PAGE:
Assuming this object we generally refer to as Planet X (England), Nibiru (Sumer), Red Comet (Maya) or the Destroyer (Egypt) is a brown star in an orbit that is perpendicular to the ecliptic (the solar plane) as the ancient tell us, the future is grim indeed. This is because the Kozai Mechanism tells us that this unborn twin will eventually plunge into the sun. Along the way, all the other bodies in our system will likewise either be caused to plunge into the sun or be flung out into the frigid depths of space.
This is why we need to find other solar systems in our galaxy where future generations can colonize new Earths and thereby ensure our survival as a species. Granted, this is an ambitious technological goal to say the least, but then again, it only took little more than a century for America to go from the Pony Express to the Moon. And we didn't do it because we believed the naysayers. We did it because we believed in our own destiny, and finding and colonizing new Earths is a new destiny for humankind that will take millennia to achieve. This means each generation has to pay it forward, and we’re doing that by beginning a new and magnificent search for new Earths. Now let’s follow the money.
NASA: Hubble Space Telescope
Shuttle Servicing Mission 4
Through to Fall 2008
Mission Extended to 2013
OCTOBER 2006 16 EXTRASOLAR PLANETS DISCOVERED: NASA's Hubble Space Telescope has discovered 16 extrasolar planet candidates orbiting a variety of distant stars in the central region of our Milky Way galaxy.
The planet bonanza was uncovered during a Hubble survey, called the Sagittarius Window Eclipsing Extrasolar Planet Search (SWEEPS). Hubble looked farther than has ever successfully been searched for extrasolar planets. Hubble peered at 180,000 stars in the crowded central bulge of our galaxy 26,000 light-years away or one-quarter the diameter of the Milky Way's spiral disk. The results will appear in the Oct. 5 issue of the journal Nature. Read more...
JAXA: ASTRO-F (AKARI)
Launch: February 2006
One of our great concerns is whether there are planetary systems except for our own Solar System and whether life exists there. A planet forms inside a disk (protoplanetary disk) composed of gas and dust around a star. ASTRO-F can look for the radiation from a protoplanetary disk within 1000 light-years. It will reveal the forming process of planetary systems through infrared observations. It is also expected to detect the dust disks which are a trace of planetary systems in formation around nearby stars. Read more...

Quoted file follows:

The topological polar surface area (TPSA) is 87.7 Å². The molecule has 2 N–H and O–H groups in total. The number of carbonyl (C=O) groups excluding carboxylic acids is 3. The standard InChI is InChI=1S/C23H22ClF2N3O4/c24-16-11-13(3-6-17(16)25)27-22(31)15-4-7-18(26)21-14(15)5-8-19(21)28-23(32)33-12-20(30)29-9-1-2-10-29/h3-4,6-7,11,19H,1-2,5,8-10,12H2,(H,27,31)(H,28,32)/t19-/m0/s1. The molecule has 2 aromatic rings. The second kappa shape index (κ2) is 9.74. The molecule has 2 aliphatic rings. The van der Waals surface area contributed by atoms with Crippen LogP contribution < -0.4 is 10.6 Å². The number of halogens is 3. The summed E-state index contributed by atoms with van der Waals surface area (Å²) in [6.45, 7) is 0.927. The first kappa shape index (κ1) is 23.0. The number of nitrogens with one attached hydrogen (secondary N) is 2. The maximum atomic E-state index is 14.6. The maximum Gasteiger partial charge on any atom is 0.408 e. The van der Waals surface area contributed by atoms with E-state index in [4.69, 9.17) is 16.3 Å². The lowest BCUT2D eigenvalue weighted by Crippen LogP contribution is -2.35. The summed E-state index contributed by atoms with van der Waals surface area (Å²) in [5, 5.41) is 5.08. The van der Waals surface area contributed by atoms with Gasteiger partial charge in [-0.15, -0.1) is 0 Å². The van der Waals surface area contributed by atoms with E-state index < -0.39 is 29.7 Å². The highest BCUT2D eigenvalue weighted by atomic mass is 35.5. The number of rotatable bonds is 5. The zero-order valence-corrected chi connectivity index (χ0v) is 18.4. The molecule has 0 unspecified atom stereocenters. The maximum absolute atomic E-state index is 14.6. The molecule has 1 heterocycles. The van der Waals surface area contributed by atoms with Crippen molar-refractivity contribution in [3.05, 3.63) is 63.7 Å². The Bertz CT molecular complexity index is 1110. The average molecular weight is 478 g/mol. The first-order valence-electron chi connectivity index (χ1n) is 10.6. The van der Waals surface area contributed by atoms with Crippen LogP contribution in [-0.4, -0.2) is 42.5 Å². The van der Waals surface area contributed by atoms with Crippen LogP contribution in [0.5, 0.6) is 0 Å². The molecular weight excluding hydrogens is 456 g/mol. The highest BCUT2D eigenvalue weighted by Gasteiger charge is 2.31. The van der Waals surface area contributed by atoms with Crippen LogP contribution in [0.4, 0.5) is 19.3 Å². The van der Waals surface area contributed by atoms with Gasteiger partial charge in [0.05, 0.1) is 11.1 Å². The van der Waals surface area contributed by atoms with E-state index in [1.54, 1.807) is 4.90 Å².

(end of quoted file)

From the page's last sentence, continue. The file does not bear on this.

ESA, CNES: COROT
Launch: December 2006
A powerful new instrument for finding extrasolar planets is about to launch: COROT (Convection Rotation and planetary Transits). Developed by the European Space Agency, COROT will search for planets using the transit method; it will be able to detect the slight drop in brightness as a planet moves in front of its parent star. If the observatory performs as expected, it should be able to detect rocky worlds just a few times larger than the Earth.
The launch of COROT opens an exciting new chapter in the quest for planets around other stars. “ESA has been working for a long time towards the detection of Earth-like worlds around other stars. COROT is an important first step in this direction and helps to pave the way for ESA’s future flagship mission, Darwin, dedicated to the direct detection of Earth-like worlds and their atmospheres to search for signs of life.” says Sergio Volonte, Head of the Science Planning and Community Coordination Office at ESA. Read more...
NASA’s Wide-field Infrared Survey Explorer team got the good news this week when their space telescope was approved for construction. Once in orbit, the “Wise” spacecraft will survey the entire sky in the infrared spectrum. This full-sky survey should turn up many previously unseen brown dwarf stars - objects too dim to be seen in previous surveys.
Such extensive sky coverage means the mission will find and catalogue all sorts of celestial eccentrics. These may include brown dwarfs, or failed stars, that are closer to Earth than Proxima Centauri, the nearest star other than our sun. Brown dwarfs are balls of gas that begin life like stars but lack the mass to ignite their internal fires and light up like normal stars. They do, however, produce warm infrared glows that Wise will be able to see. Read more...